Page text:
Those with flu or cold could be asked to self-isolate, UK government says

Chief medical officer says new regime for minor illnesses likely to start in next fortnight

People with symptoms as minor as coughs and colds could be asked to self-isolate within the next two weeks, the government warned on Monday, as Boris Johnson defended the government’s handling of the coronavirus crisis.

Speaking at a press conference with the prime minister, Chris Whitty, England’s chief medical officer, said that the step would be necessary in a new phase where “we will be having to ask members of the general public to do different things than they would normally do”.

Whitty said that would mean “a situation where we say everybody who has even minor respiratory tract infections or a fever should be self-isolating for seven days afterwards”.

The new measures were set out as Boris Johnson called for a “national effort” to tackle the virus, insisting that the experts “know how to defeat it”. He said the government was making extensive preparations to move to the “delay” phase of dealing with it – but meanwhile the best advice was still simply for people to wash their hands.

Downing Street’s approach to the outbreak has come under increasing scrutiny, as other countries including Italy and Ireland have taken more draconian measures, such as shutting schools and cancelling public events.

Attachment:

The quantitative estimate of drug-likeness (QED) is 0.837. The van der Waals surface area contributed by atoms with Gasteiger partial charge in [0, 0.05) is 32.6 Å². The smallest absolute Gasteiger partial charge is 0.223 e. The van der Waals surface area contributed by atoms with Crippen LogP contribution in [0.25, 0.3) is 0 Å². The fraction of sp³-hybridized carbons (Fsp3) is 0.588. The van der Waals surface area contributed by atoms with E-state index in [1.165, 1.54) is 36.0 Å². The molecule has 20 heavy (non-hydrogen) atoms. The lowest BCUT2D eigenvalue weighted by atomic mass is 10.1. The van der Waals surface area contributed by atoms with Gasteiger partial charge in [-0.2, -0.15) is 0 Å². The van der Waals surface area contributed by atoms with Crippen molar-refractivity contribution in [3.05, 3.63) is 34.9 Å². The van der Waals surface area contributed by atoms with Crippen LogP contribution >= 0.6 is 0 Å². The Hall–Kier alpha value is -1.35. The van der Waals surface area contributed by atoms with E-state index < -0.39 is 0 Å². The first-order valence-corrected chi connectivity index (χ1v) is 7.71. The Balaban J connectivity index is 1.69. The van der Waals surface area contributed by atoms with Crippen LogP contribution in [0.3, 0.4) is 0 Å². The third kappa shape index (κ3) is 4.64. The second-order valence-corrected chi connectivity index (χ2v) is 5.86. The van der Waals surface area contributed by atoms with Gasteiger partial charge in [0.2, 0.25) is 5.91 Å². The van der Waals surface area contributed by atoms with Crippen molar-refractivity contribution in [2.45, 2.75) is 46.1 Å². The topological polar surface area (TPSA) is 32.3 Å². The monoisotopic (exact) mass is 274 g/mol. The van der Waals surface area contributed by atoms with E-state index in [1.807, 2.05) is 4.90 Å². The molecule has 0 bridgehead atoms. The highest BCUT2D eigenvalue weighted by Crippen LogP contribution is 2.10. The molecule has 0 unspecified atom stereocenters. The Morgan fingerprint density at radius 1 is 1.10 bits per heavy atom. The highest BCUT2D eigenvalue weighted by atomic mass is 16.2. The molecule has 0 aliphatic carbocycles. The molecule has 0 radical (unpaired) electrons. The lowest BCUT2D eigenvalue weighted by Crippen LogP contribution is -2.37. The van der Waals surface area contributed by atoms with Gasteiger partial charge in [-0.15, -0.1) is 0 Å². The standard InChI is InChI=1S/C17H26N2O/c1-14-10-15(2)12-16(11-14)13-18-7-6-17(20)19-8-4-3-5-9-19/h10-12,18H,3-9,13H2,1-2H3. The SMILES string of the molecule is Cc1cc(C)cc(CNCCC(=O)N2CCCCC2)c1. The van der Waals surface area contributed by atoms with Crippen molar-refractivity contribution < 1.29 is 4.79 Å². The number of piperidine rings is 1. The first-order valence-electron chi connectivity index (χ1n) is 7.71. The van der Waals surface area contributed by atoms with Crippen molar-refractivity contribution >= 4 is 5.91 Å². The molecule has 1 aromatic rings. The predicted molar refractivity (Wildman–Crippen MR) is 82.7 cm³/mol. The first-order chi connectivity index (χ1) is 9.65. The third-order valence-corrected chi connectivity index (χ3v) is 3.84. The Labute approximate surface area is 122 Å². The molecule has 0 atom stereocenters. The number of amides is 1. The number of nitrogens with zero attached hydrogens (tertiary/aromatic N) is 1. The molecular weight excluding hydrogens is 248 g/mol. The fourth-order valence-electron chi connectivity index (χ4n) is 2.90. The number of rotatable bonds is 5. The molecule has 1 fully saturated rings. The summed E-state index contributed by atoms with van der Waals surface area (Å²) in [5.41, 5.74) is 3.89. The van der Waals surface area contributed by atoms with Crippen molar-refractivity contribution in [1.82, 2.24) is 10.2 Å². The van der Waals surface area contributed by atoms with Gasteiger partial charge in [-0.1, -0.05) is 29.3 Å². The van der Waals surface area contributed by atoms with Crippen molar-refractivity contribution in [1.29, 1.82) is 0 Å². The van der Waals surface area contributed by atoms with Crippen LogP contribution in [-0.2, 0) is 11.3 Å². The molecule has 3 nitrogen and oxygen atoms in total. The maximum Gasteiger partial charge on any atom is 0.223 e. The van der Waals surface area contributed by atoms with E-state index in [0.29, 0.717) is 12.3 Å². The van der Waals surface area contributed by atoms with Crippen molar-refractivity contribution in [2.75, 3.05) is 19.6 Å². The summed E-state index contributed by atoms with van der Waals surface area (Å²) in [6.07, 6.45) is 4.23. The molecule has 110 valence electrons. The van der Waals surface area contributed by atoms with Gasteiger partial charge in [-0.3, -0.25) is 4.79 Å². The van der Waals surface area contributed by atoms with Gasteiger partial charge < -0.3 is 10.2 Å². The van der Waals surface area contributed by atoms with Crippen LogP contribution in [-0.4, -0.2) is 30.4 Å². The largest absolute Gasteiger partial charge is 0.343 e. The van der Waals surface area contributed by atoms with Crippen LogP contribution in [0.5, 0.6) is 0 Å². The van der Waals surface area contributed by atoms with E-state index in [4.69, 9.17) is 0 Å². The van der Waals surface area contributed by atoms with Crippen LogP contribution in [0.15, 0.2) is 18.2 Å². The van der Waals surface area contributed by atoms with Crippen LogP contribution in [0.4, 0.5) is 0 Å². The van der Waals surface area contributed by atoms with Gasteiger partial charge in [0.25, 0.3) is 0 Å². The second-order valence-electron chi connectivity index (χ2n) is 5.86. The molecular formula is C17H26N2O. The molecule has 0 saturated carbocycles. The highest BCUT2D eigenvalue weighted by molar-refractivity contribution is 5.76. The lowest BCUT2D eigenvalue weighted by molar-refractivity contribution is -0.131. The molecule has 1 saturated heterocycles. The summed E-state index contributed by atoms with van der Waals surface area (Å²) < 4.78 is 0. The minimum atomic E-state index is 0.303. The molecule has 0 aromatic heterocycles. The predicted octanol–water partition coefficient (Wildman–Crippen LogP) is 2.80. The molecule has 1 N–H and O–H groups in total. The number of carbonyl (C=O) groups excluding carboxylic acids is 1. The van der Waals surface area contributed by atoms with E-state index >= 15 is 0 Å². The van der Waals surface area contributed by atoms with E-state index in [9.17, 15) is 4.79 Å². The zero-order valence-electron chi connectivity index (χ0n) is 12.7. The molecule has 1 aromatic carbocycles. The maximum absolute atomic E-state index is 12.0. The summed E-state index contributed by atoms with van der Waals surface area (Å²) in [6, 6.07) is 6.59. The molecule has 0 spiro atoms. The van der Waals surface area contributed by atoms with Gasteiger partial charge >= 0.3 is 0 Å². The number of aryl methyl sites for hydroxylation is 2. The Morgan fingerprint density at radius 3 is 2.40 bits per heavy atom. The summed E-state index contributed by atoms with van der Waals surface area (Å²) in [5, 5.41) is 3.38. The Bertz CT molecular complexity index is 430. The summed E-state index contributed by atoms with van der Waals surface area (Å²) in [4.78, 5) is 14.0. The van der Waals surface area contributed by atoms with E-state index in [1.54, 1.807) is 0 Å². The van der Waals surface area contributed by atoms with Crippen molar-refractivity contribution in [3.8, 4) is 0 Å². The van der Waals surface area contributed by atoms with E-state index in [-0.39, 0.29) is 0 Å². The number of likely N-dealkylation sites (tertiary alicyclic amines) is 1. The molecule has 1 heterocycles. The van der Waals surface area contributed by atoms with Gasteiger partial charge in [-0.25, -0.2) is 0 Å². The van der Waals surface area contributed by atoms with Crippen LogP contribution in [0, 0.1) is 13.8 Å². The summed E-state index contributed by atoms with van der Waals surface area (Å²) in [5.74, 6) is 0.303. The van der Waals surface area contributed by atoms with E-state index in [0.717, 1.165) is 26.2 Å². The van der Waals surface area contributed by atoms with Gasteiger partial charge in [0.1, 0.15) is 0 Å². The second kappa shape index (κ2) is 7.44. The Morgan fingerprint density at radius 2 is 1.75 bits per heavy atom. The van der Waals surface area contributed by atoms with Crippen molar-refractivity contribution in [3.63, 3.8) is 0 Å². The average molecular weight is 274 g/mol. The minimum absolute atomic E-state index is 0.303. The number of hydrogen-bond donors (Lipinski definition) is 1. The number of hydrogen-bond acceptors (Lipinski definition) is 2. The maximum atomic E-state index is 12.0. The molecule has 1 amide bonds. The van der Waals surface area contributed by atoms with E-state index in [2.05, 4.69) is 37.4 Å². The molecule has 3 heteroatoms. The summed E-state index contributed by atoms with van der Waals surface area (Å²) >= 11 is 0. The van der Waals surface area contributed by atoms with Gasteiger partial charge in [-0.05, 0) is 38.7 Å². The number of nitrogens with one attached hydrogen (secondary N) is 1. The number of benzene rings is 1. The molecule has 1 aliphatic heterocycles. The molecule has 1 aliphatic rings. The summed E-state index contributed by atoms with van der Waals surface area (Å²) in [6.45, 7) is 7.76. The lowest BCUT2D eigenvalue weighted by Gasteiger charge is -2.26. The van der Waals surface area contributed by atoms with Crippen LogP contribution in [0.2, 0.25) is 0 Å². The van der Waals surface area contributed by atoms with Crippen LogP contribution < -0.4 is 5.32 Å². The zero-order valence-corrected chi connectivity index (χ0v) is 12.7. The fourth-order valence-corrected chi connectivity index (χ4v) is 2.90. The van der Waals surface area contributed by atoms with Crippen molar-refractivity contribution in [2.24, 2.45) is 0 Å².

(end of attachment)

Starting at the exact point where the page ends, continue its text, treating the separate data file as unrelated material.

Coronavirus cases in UK

In other developments in the UK on Monday:

• The deaths of two more British people – both in their 70s with underlying conditions – were announced as the total number of infections grew to 319. A hospital worker at University Hospital Southampton tested positive for the virus, as did an office-based Transport for London worker.

• PHE said that the NHS would be brought in to ease the strain on its laboratories by helping to test samples from those displaying symptoms, doubling the number of tests that can be carried out each day from 2,000 to 4,000.

• The NHS set out plans to fight misinformation by working with social media companies to identify reliable sources and work to limit the spread of false claims.

Labour leadership candidate Lisa Nandy said the threat of economic damage posed by the crisis was so severe that the Brexit transition period should be extended.

Experts have warned about the risk that if tough measures are taken too soon, “fatigue” may set in, prompting the public to disregard the advice just as the virus reaches its peak.

The government has been taking advice from behavioural experts and mathematicians, as well as doctors and scientists, in trying to judge the best approach.

Whitty said that from Tuesday the UK would also be screening more people in hospital with respiratory problems for coronavirus, rather than just those in intensive care.

The chancellor, Rishi Sunak, is expected to announce plans in Wednesday’s budget for ensuring that gig economy and low-wage workers are cushioned from the financial consequences of staying at home.